Forces gather for monumental NZSO tour in REAL NZ Festival
24 August 2011
Massive forces gather for monumental NZSO tour during REAL New Zealand Festival
A new generation of New Zealand classical stars will join the New Zealand Symphony Orchestra for a full-blast concert tour next month, featuring one of the most monumental symphonies ever written.
Internationally-acclaimed Kiwi opera singers Simon O’Neill, Jonathan Lemalu, Madeleine Pierard and Sarah Castle will come home for NZSO: Odes to Joy from September 22, showcasing Beethoven’s epic Ninth Symphony.
The Romantic masterpiece was the composer’s final symphony, with a spectacular finale in the fourth movement combining the full might of a symphony orchestra, four soloists and a massed choir.
The symphony’s theme of universal brotherhood has sealed its status as the anthem of choice for major world events, including the bringing down of the Berlin Wall.
The Orpheus Choir of Wellington, the Auckland Choral Society, the City of Dunedin Choir and the Christchurch City Choir will each join their local performance on the tour, along with singers from Voices NZ.
NZSO Music Director Pietari Inkinen will lead the Orchestra for Odes to Joy, which is proudly supported by the New Zealand government through Manatū Taonga, the Ministry for Culture and Heritage. It is part of the REAL New Zealand Festival that runs alongside Rugby World Cup 2011.
Pietari Inkinen says the Ninth Symphony ends famously, on an emotionally high register: “The music is full of triumph, joy and celebration. It’s the perfect concert series to stage during the Rugby World Cup, and will showcase this country’s finest classical music talent to New Zealanders and international visitors alike.”
Odes to Joy will also unveil Kaitiaki, a new work in the spirit of Beethoven’s Ninth. Commissioned by the NZSO, it is composed by Gareth Farr with words by award-winning fiction writer Witi Ihimaera.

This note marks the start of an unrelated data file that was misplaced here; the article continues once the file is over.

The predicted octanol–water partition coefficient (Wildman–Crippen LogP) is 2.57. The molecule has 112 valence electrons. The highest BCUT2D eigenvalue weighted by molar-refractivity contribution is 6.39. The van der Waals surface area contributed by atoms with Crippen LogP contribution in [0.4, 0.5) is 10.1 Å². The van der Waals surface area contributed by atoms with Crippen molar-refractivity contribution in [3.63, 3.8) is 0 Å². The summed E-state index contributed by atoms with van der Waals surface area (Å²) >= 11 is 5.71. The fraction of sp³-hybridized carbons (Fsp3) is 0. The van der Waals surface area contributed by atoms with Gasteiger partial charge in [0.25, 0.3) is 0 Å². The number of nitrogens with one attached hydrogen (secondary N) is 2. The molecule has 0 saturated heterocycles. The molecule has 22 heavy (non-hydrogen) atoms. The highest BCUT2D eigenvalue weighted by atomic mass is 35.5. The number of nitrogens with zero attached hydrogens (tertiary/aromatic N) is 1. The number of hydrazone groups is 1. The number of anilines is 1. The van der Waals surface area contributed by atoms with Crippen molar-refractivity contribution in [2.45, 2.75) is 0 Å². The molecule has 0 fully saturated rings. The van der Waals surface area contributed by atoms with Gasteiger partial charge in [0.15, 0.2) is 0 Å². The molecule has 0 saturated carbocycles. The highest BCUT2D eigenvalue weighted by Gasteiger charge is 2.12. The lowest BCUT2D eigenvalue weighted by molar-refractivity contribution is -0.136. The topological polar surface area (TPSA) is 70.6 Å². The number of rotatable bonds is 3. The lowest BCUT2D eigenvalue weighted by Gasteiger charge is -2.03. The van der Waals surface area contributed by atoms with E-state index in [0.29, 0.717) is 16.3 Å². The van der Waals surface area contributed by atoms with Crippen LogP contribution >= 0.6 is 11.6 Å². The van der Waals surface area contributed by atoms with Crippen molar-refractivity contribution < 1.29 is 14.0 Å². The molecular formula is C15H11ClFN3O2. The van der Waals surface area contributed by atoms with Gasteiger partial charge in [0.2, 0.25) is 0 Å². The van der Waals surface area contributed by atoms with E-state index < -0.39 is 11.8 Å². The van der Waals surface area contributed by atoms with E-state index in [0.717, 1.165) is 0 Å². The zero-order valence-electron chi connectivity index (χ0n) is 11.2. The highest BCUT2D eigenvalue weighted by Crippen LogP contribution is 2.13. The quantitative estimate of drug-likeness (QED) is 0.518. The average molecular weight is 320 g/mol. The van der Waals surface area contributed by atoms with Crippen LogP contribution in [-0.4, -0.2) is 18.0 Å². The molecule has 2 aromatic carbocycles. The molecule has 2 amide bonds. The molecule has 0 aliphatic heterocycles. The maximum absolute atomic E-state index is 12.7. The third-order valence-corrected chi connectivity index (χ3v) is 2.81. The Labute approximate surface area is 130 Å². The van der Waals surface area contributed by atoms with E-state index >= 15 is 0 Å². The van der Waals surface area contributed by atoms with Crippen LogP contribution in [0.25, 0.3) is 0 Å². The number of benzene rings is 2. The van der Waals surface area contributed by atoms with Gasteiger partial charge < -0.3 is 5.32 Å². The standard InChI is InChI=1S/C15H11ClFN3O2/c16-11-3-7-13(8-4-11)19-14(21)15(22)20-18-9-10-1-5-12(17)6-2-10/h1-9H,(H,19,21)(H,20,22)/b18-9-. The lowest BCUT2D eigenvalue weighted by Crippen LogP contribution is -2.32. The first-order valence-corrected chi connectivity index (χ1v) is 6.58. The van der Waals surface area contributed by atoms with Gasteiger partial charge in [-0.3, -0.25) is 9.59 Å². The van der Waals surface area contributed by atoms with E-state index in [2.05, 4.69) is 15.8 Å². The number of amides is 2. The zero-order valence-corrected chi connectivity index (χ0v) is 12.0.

Ihimaera says the work is, for him, a mihi aroha or a greeting of love across space and time to honour Beethoven, the greatest composer the world has ever known.
A free pre-concert talk featuring a question-and-answer session with Gareth Farr takes place 45-minutes before each performance inside the concert venue.
The Christchurch performance of Odes to Joy is part of the Christchurch Arts Festival.
• The actual meaning of
Beethoven’s Ninth Symphony remains a mystery,
debated by musicologists
• It was the first symphony by a major composer to employ voices
• The symphony was years in the making
• It was the longest of all his symphonies by 20 minutes
• The singers sit silently on stage for over an hour during the first three movements
• Beethoven was totally deaf when the Ninth premiered in Vienna in 1824 and had to be turned to face the cheering audience, which gave the symphony five standing ovations
• Kiwi Simon O’Neill is considered the Wagnerian tenor of his generation
• He is a principal artist with the Metropolitan Opera, the Royal Opera House, Covent Garden and the Bayreuth Festival, where he sings the title role in Parsifal before arriving in New Zealand
• He has recently appeared at La Scala and Carnegie Hall and performed with Daniel Barenboim, Marin Alsop and James Levine
• O’Neill’s 2010 album of Wagnerian arias Father and Son, recorded with the NZSO, attracted international acclaim and a rare double five-star review from the prestigious BBC Music Magazine
• New Zealand-born Samoan bass baritone Jonathan Lemalu was once described by The Times as “a singer who hooks an audience even before opening his mouth”
• The Dunedin singer was awarded a Grammy last year for Best Opera Recording for his role in the album Britten: Billy Budd, recorded with the London Symphony Orchestra
• He has built a solid international career since leaving New Zealand in 1999 and studying at the Royal College of Music
• Kiwi soprano Madeleine Pierard won the Lexus Mobil Song Quest in 2005
• She is now employed by the Royal Opera at Covent Garden and has performed in prestigious venues including the Royal Festival Hall and Wigmore Hall
• She has performed with Kiri Te Kanawa and sung solo for the Queen
• Wellingtonian Sarah Castle studied at the Royal Northern College of Music in Manchester
• She debuted at the Royal Opera in Covent Garden in 2001 and has performed at the BBC Proms, the Bayreuth Festival, the Amsterdam Concertgebouw and La Monnaie in Brussels, among many other international appearances
• Kaitiaki marks the third collaboration between Gareth Farr and Witi Ihimaera. Farr earlier composed music for Ihimaera’s play Woman Far Walking and the ballet The Wedding
• Gareth Farr has also composed fanfare music for the Rugby World Cup 2011, which has been recorded by the NZSO
• Ihimaera’s new novel The Parihaka Woman, due out in October, is also a homage to Beethoven and partly inspired by his opera Fidelio